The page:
rows of pearls running from the toe up the front and around back.


Hosen - Some of the eikons have a strip of trim(?) running up the front of the

hosen with what appear to be pearls spaced out along the length.


Dalmatic - Rows of pearls divide different types of materials on the dalmatic.

Look at some of the people inthe background of eikons and mosaics and you'll see

all kinds of decorations. Most of them are rimmed with pearls.


Belts - Pearls used here too on the edges.


Superhumeral - Theodora (in the Revenna mosaic) has a jeweled and pearled collar

which looks absolutely sumptuous.


Hat - Reserved for the Emperor and Empress, 3 strings of pearls desended from

the hat right above the ears. The hat looks like a Burgundian chaperon without

the liripipe and dagging. (i.e. just a stuffed roll of fabric.


Earrings - Used a lot here. Especially with dangly earrings.


Pearling can take a lot of time so it's best to do it once. "A stitch in time

saves nine." Uses tough thread and use 2 - 3 strands. One strand to string it

and tack it in place every 4 - 5 pearls and the 2nd strand to tack down between

each pearl to keep it in place, and the 3rd strand to runn striaght thru to

straighten it up.


With single pearls do one pearl and cut the string. Re-knot and do the next one.

That way if on strand breaks it won't undo them all.


Elonwen ap David wrote:



Date: Tue, 07 Sep 1999 21:40:48 -0700

From: Curtis & Mary <ladymari at cybertrails.com>

To: sca-arts at raven.cc.ukans.edu

Subject: Re: pearls


Elonwen ap David wrote:

> Were pearls used to decorate clothes in the Middle Ages? If so, does anybody

> know if there were typical ways of how they were used? Is there something

> important to know? I would like to know because I'm going to get real pearls

> very cheap (with minor disperfections) and I'd like to decorate a gown with

> them.


Pearls were very popular in the Rennasaince and Elizabethan periods...I

do a lot of art and have tons of art books with wonderfully exact and

detailed portraits from these times, especially Italian....Try looking

into the art history section of a large library and look at the

paintings for ideas.  I'm not sure of MA in particular, but they may

well have been used then too.


Mairi, Atenveldt



Date: Wed, 15 Mar 2000 18:19:04 -0500

From: Warren & Meredith Harmon <silveroak at juno.com>

To: sca-arts at raven.cc.ukans.edu

Subject: Nice Book - Pearls


I just got a cool book at a secondhand store - it's called "Pearls:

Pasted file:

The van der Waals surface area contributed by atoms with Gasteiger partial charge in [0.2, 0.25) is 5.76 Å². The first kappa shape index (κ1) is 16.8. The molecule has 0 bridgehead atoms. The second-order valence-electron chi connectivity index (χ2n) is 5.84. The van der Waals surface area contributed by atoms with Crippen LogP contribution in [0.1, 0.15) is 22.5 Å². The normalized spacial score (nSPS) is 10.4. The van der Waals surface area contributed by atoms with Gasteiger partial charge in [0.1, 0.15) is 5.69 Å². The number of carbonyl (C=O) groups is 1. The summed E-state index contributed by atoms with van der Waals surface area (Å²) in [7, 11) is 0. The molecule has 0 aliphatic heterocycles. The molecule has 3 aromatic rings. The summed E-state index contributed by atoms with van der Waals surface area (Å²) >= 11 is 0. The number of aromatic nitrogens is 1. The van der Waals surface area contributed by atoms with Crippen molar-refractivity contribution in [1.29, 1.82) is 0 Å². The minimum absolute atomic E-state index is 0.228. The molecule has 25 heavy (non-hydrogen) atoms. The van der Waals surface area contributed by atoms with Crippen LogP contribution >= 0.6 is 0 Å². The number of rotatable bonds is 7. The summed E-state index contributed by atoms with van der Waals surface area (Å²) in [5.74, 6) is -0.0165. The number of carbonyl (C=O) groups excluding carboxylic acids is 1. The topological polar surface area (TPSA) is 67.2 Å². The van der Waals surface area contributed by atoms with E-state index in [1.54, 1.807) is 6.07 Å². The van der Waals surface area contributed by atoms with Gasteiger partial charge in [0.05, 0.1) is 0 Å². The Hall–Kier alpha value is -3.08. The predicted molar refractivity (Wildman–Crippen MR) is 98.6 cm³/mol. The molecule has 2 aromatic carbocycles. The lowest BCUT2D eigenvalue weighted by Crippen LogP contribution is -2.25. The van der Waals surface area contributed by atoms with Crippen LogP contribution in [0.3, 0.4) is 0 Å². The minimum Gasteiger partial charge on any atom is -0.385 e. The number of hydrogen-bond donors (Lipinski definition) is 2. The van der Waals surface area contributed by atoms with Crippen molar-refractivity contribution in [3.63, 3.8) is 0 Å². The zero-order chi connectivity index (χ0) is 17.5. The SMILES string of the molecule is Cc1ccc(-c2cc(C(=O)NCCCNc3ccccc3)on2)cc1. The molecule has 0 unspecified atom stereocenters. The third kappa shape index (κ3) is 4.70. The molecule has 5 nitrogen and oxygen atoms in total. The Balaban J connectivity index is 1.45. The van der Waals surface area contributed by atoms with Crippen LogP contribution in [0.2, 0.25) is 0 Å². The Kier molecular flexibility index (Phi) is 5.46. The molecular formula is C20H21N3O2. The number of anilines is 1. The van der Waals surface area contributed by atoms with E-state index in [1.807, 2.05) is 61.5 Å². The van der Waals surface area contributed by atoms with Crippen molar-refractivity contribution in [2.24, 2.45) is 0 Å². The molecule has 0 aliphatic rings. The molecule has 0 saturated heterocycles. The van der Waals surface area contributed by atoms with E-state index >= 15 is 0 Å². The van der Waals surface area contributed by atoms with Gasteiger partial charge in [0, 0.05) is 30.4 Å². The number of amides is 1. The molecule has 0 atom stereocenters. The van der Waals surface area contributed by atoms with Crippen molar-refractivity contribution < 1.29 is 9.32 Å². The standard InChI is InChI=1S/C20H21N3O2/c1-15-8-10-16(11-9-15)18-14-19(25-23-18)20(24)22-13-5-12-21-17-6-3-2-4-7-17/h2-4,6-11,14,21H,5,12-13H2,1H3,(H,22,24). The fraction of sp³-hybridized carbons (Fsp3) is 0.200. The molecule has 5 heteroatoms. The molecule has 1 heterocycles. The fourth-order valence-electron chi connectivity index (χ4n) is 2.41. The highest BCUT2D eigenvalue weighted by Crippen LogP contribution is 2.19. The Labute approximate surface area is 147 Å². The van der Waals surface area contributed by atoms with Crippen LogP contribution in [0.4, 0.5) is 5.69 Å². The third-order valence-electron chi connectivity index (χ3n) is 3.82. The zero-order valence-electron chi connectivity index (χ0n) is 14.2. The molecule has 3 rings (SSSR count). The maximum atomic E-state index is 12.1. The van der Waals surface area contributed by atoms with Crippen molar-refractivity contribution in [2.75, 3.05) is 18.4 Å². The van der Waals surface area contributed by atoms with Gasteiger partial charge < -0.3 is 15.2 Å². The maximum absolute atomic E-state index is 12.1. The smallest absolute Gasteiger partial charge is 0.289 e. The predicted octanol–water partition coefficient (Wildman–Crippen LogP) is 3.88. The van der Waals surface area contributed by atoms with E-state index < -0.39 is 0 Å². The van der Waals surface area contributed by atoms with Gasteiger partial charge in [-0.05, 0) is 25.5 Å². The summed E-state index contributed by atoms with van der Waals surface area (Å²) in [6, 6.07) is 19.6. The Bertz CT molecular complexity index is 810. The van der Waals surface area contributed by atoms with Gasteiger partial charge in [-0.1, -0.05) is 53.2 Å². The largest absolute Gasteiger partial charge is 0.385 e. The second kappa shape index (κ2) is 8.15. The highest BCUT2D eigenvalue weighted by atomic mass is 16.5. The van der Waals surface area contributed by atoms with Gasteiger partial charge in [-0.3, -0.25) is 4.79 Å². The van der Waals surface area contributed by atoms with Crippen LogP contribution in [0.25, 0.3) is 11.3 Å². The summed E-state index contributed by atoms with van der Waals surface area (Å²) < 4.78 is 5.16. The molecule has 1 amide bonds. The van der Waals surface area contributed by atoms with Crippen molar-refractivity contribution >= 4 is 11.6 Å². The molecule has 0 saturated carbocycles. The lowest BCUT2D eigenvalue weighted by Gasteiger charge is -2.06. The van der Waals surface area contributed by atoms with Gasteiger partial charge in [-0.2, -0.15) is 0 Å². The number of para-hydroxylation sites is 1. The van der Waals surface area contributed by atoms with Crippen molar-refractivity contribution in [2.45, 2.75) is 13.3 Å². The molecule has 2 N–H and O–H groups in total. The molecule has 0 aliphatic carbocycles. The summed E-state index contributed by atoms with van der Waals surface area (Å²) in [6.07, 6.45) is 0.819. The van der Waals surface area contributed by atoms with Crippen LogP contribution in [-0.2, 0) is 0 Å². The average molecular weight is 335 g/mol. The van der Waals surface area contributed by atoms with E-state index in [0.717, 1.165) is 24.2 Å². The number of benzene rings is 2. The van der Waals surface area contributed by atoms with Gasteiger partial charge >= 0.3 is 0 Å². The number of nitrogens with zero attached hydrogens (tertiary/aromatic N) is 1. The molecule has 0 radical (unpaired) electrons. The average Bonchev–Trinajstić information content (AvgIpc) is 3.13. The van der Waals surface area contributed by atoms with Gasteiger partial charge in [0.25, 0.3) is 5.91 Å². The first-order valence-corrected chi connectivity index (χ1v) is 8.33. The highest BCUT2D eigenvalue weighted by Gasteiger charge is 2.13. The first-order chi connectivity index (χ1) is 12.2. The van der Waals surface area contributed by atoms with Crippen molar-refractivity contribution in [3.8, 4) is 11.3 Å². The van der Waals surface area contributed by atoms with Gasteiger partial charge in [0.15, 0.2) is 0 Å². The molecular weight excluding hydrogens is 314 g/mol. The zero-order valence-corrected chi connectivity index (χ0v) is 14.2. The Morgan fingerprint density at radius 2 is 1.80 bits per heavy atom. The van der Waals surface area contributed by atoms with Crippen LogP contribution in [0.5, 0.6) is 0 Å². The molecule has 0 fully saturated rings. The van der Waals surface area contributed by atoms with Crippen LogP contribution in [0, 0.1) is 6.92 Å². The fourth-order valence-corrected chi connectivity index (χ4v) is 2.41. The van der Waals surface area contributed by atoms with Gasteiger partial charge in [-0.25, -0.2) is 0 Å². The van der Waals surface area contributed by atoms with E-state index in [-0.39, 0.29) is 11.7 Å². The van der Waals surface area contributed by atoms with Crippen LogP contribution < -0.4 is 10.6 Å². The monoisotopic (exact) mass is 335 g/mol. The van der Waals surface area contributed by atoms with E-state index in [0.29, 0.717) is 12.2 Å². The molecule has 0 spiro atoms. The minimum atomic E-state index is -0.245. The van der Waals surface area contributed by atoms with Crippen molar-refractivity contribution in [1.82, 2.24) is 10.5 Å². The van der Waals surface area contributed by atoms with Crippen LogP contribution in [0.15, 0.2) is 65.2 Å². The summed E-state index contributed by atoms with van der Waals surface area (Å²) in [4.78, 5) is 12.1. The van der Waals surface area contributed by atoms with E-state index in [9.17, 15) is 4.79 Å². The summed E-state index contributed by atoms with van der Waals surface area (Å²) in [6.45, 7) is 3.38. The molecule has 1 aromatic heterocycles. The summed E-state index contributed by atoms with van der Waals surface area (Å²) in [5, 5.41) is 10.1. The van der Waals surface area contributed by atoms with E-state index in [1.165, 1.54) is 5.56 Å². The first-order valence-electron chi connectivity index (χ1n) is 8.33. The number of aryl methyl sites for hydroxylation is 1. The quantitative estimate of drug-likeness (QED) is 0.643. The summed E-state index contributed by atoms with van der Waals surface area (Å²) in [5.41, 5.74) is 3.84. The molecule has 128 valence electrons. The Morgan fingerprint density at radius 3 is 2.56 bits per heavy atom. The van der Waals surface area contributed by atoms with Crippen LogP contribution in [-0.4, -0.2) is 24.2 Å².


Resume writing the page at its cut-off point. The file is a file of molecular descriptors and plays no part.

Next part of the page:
Ornament and Obsession", by Kristin Joyce and Shellei Addison.  ISBN

0-671-75928-0.  This book is *fabulous*!!! Most of the pics are in color (and the black-and-whites are to show the contrast on the piece), and shows the history of the pearl through most every culture, through the ages.  Of course, most of the pictures / icons / ornaments fall into our time period of study!  ;-)  


I haven't had much time to peruse the written portion, but in skimming,

it looks pretty good.  Mostly, I got it for the pictures!


The original tag said $65...I got it for $13.





Date: Mon, 12 Jun 2000 23:46:47 -0500

From: david friedman <ddfr at best.com>

Subject: Re: SC - semi-precious stones and pearls


At 12:38 AM -0500 6/13/00, Stefan li Rous wrote:

>Is it possible to get second-grade, non-jewel grade precious

>stones that would work fine for this? Or is there even

>such a thing?


I missed the original message, but I assume you are trying to get

gemstones for culinary purposes--perhaps for Maistre Chiquart's

chicken soup or something similar.


1. "Precious stones" is a technical term--diamond, ruby, saphire,

emerald, are the usual ones on the list. I have a vague impression

that some people include pearls, which aren't really stones at all.


2. Generally speaking, junk grade precious and semiprecious stones

are available and cheap--meaning dollars an ounce or even dollars a

pound. Typically that means opaque stones of uneven color, when the

valuable ones are clear and pure of color. Many semiprecious stones,

such as lapis and malachite, are available at that sort of price in

qualities that are good enough to be worth cutting.


Commercial grade pearls are more than that, but still cheap compared

to what you buy in a jewelery store.


The Cleopatra story is that she is supposed to have dissolved a very

valuable pearl in wine. I gather it doesn't work, unless the wine is

pretty close to vinegar, and even then slowly--probably days not

minutes according to my lady wife, who dissolved a lot of calcium

carbonate in strong vinegar in an earlier stage of her life.